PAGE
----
Because I'm self-publishing Them That Go, an Appalachian coming-of-age novel, I'm responsible for lots of things besides just writing the book. One is cover design. Luckily, I know a guy who is adept at Photoshop and who can translate my ideas into something workable. But getting the cover just right takes time. I wanted to use a cabin door on the cover—specifically, the door on this cabin:
The above picture of my grandparents' home was taken in 1946. My grandmother is in front. The cabin isn't in such good shape anymore. Recently, I posted the picture on Facebook for "Throwback Thursday," and several folks thought I should us it as the cover.
But the family cabin doesn't fit the novel. While it's a double-pen cabin with a dogtrot between the pens like the cabin in my book, the similarity ends there. The cabin in my book has a front porch. It has woods in front with a path going to it. A high mountain looms over it. My grandparents' cabin is not in a "holler" like the one in my book, so it's not going to be on the cover—just its door.
Here are some passages from Them That Go in which Annie, the 17-year-old narrator, mentions the cabin:
After I change out of my school clothes, I head deeper
into the holler to see how Aint Lulie is doing. When the weather is warm, she
will either be sitting on her front porch or else standing in her cabin door.
But she is always waiting for me. “Come in, Honey, I swear you’re a sight for
sore eyes,” she will always say.
Annie provides some history of the cabin here:
Aint Lulie’s cabin is a double-pen with an enclosed
dogtrot between the two rooms. The part she mostly lives in was built around
1790 when Absalom Byrne, who’d seen the area a decade earlier when he was in
the Revolutionary War, came over the mountains with his new wife and settled
down. He’d gotten his land patent a year or two before, girded the trees so
they’d die and be ready to cut and build with, and he’d picked out his cabin
spot near a spring and sheltered by the mountain. He’d dragged big rocks near
to where he’d build his cabin so he’d have foundation stones and chimney stones
waiting. That fall he went back to Botetourt County, stockpiled some supplies,
married his intended, and by early spring they had started for their new home.
My grandparents' cabin—at least the pen to the left—was built around 1852 by the previous owner, William Bernard. Later my grandfather covered the logs with clapboards from his sawmill. I don't say whether the cabin in the novel is clapboarded or not.
Annie's description of the interior and part of the outside:
The cookstove is . . . on the
opposite side of the fireplace from where we sit and the stovepipe connects it
to the chimney. Aint Lulie has banked its fire for the night. After I leave,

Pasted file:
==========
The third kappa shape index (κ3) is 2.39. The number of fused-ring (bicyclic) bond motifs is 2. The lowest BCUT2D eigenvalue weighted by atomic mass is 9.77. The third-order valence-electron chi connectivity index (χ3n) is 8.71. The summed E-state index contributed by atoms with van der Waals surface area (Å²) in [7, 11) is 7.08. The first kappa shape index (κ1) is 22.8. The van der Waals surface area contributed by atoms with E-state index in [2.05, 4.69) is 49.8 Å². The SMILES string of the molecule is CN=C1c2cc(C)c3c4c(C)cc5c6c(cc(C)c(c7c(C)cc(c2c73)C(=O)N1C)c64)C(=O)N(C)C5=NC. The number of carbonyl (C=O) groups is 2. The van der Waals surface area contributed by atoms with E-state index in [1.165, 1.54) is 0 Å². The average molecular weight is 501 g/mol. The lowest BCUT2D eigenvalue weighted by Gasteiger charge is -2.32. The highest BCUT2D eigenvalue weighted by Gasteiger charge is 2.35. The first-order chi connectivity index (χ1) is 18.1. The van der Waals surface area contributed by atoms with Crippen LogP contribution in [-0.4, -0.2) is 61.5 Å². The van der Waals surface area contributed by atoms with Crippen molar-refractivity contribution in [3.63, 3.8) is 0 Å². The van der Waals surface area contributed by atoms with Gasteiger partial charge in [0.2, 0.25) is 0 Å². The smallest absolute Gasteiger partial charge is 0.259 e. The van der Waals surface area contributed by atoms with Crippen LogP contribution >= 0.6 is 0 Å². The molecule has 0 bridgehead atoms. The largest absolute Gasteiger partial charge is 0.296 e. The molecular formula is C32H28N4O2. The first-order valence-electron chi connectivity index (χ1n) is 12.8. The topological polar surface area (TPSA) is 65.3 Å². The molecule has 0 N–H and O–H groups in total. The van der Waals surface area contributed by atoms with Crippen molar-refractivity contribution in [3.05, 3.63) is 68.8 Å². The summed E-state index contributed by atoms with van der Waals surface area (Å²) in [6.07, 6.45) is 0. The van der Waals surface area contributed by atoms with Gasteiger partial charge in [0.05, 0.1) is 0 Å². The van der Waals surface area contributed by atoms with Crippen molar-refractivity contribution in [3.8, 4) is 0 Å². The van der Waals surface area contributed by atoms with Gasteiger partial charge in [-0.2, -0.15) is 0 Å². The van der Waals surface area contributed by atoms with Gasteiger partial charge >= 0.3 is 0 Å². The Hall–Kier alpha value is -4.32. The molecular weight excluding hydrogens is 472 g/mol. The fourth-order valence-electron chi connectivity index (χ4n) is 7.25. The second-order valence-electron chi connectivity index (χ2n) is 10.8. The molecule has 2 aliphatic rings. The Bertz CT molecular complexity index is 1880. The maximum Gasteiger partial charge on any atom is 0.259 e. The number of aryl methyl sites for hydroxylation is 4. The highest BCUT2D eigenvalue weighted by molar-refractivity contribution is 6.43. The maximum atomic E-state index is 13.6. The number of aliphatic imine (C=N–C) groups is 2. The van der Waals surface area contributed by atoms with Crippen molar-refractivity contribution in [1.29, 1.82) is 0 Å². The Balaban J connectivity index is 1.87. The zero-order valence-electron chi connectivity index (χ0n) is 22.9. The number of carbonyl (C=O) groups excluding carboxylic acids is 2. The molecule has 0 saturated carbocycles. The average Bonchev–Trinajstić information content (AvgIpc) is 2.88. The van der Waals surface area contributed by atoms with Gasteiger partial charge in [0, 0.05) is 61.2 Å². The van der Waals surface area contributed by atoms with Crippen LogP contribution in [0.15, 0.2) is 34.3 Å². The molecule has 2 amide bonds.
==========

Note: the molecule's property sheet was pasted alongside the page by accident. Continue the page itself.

she will bank the fire in the fireplace and go to bed. She will not let the
fire go out. “Not letting a fire go out is a sign of always having everything
you need,” she says. She is a great believer in signs.
This room where we sit snug near the
fire has all Aint Lulie needs. Besides the cookstove and fireplace, there’s her
bed, a chest, a pie safe, a table with two chairs, a rocking chair, a cupboard,
a washstand near the back door, and rows of shelves along one wall where she
keeps some of the things she’s canned. Two iron skillets and some pans hang
from the wall near the stove.
She keeps her clothes and her flour
barrel and things she doesn’t use everyday in the other room, which also has a
bed and dresser. As far as I know, no one has ever slept in that bed during my
lifetime. But the bed is ready should it be needed. When I once asked her why
she never builds a fire in there, she replied, “It’ud be a waste of good wood
with nobody in there to keep warm.”
Some things from her garden—potatoes
and cabbages and apples and dried herbs—are in the loft where it’s cooler. If
it gets too cold, she climbs the steep steps and covers them with an old quilt
so they won’t freeze. She keeps her slop jar in the dogtrot, for privacy I
reckon. But she mainly uses it only at night or if it’s too cold or rainy for
her to go to the outhouse.
The room where she does most of her
living has a front door and window that both face the road, which you can’t see
because of all the trees. In the old days, a pasture and some cleared cropland
was there, but there’s no longer a need for such. Scott would have cleared the
woods and pastured his cows there if he’d lived, but that won’t happen now.
Aint Lulie’s back door faces her garden spot and the mountain, and
there’s a narrow path that branches on the right to the outhouse and on the
left to the spring. Aint Lulie still uses the spring sometimes even though she
has the pump near the house. She’s not one to let go of the old ways.
A main theme of the novel is about staying and going. According to Aint Lulie, "There's always been them that go and them that stay in ever' generation." People use a door to come (and stay a while) or to go. The door is important in a few scenes.
So, what does the front cover look like? Here 'tis:
The novel should be available in a few weeks. Stay tuned to this blog for updates.
Labels: Appalachian Lit, book covver, cabin, writing